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Dentistry Practice Tax Planning: Calculating R&D Tax Credits

Technology is changing medicine. This change is clearly seen in the world of dentistry where more dentists are engaged in research and development. Dentists are now using 3D printers to create a variety of dental apparatuses made of ceramic and metal. Technology related to 3D printing has eliminated the need for some dentists to send out the manufacturing of implants and crowns to labs. This saves the practice money. They can use 3D printers to create their own aligners and other apparatuses. While it may be exciting, technological innovations may lead to more pressing concerns when it comes to your finances because your dental practice CPA should be including R&D tax credits as part of your clinic's tax planning.

What Do Dentists Have to Do to Qualify for R&D Tax Credits?

Research and development tax credits were recently made a permanent part of tax law. To be eligible for this credit, a dentist accountant would need to prove that their clients' research costs meet four criteria.

· Be technological in nature

· Create new products or improved products or software

· A process of experimentation to test the validity of new products

· Should eliminate uncertainty

Eligible costs could include research expenses, employee wages, costs of supplies, and any expenses linked to creating a patent. Before expensing these costs in their dentist bookkeeping, dentist accountants should make sure that the research being done meets the four criteria mentioned above. Our dentist CPAs at Fusion CPA are well-versed in research and development tax credits and can help you take advantage of them this year if you qualify.

Calculating Dentist R&D Credits in Your Dentist Tax Planning

There are several ways to calculate and use R&D tax credits.

Regular Tax Credit

The regular tax credit is a 20 percent credit on research expenses over a base amount. The base amount reflects a series of calculations, factors, and dates that may be organized by your dental practice CPA.

Alternative Simplified Credit

The alternative simplified credit is a 6-14 percent credit on research expenses. Dentists who claim the ASC might qualify for the credit even if they don’t qualify for traditional tax credit claims. Many states have their own R&D tax credit program that may reduce your tax liability further.

Qualified Small Business Payroll Tax Credit

Dental practices that are qualified small businesses might apply some or all of their R&D credit against their payroll liability as opposed to their income tax liability.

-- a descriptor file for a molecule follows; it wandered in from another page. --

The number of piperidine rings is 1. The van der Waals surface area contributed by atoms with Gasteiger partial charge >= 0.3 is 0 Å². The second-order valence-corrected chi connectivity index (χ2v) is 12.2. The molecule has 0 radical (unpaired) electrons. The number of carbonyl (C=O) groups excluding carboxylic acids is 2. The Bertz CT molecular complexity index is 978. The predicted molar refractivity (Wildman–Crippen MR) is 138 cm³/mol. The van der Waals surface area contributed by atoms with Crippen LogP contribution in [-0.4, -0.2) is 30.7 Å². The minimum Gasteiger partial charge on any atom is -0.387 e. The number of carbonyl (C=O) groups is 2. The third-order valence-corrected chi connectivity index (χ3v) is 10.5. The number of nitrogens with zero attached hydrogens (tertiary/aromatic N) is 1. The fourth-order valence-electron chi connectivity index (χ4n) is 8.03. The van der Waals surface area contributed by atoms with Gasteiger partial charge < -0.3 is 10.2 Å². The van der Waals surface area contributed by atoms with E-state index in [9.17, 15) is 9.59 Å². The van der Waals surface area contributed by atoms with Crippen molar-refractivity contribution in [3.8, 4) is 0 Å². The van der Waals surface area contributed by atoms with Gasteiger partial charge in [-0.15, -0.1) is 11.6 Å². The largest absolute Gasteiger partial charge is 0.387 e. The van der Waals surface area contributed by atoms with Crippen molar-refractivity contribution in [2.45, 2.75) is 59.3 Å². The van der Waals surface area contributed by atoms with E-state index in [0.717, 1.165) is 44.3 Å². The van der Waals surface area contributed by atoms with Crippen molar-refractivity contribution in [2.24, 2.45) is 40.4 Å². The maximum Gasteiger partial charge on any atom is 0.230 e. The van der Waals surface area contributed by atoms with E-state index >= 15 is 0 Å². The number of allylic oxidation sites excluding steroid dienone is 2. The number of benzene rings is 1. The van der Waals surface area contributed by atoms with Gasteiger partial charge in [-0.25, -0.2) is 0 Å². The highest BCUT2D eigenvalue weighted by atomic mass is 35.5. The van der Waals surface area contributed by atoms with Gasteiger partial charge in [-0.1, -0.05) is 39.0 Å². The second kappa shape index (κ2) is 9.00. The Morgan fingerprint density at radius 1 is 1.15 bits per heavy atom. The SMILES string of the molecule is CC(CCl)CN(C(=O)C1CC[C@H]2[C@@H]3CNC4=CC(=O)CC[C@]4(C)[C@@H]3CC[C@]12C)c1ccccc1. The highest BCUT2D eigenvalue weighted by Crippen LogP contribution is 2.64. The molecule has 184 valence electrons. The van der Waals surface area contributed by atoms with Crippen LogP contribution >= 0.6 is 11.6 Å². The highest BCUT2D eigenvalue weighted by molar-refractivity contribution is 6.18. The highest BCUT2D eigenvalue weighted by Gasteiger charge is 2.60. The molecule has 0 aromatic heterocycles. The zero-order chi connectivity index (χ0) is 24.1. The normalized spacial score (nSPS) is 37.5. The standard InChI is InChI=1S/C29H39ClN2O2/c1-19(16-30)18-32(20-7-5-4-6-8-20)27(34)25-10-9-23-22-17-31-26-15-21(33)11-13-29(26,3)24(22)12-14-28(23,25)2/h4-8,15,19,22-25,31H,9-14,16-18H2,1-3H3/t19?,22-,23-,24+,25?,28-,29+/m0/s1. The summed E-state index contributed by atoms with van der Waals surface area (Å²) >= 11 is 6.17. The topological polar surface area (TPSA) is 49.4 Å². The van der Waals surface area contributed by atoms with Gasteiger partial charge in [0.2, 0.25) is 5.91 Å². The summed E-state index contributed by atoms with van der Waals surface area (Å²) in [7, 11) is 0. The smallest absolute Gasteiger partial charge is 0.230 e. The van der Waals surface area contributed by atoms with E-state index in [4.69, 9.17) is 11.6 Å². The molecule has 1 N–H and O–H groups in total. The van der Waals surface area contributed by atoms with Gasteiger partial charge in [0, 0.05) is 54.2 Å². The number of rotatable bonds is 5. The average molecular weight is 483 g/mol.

To qualify for this credit, a QSB would need to have receipts for the tax year of less than $5 million. This credit may be used annually for up to but not exceeding five years. A dentist claiming this credit in the 2018 tax year would have to prove in their dentist bookkeeping that they earn less than $5 million in gross receipts and could not have gross receipts in 2013 or prior. Organizations that are exempted from tax under Section 501 could not claim this credit.

Minimize Tax Liability: Dental Practice Financial Advice

As part of the healthcare industry, dentists may face unique accounting and bookkeeping challenges daily. Therefore, Fusion CPA offers dentist CFO business advice specifically tailored for dentists.

Fusion CPA’s goal is to help you free up time and focus on your patients. Our services may help reduce unnecessary overhead by getting rid of the need to hire an in-house accountant or bookkeeper. Let us help you with your tax preparation, accounting, bookkeeping, cash flow management, financial statement preparation, audit assistance, and more. You can learn more about our services by clicking the button below to schedule a complimentary discovery call today!

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This blog article is not intended to be the rendering of legal, accounting, tax advice, or other professional services. Articles are based on current or proposed tax rules at the time they are written, and older posts are not updated for tax rule changes. We expressly disclaim all liability in regard to actions taken or not taken based on the contents of this blog as well as the use or interpretation of this information. Information provided on this website is not all-inclusive and such information should not be relied upon as being all-inclusive.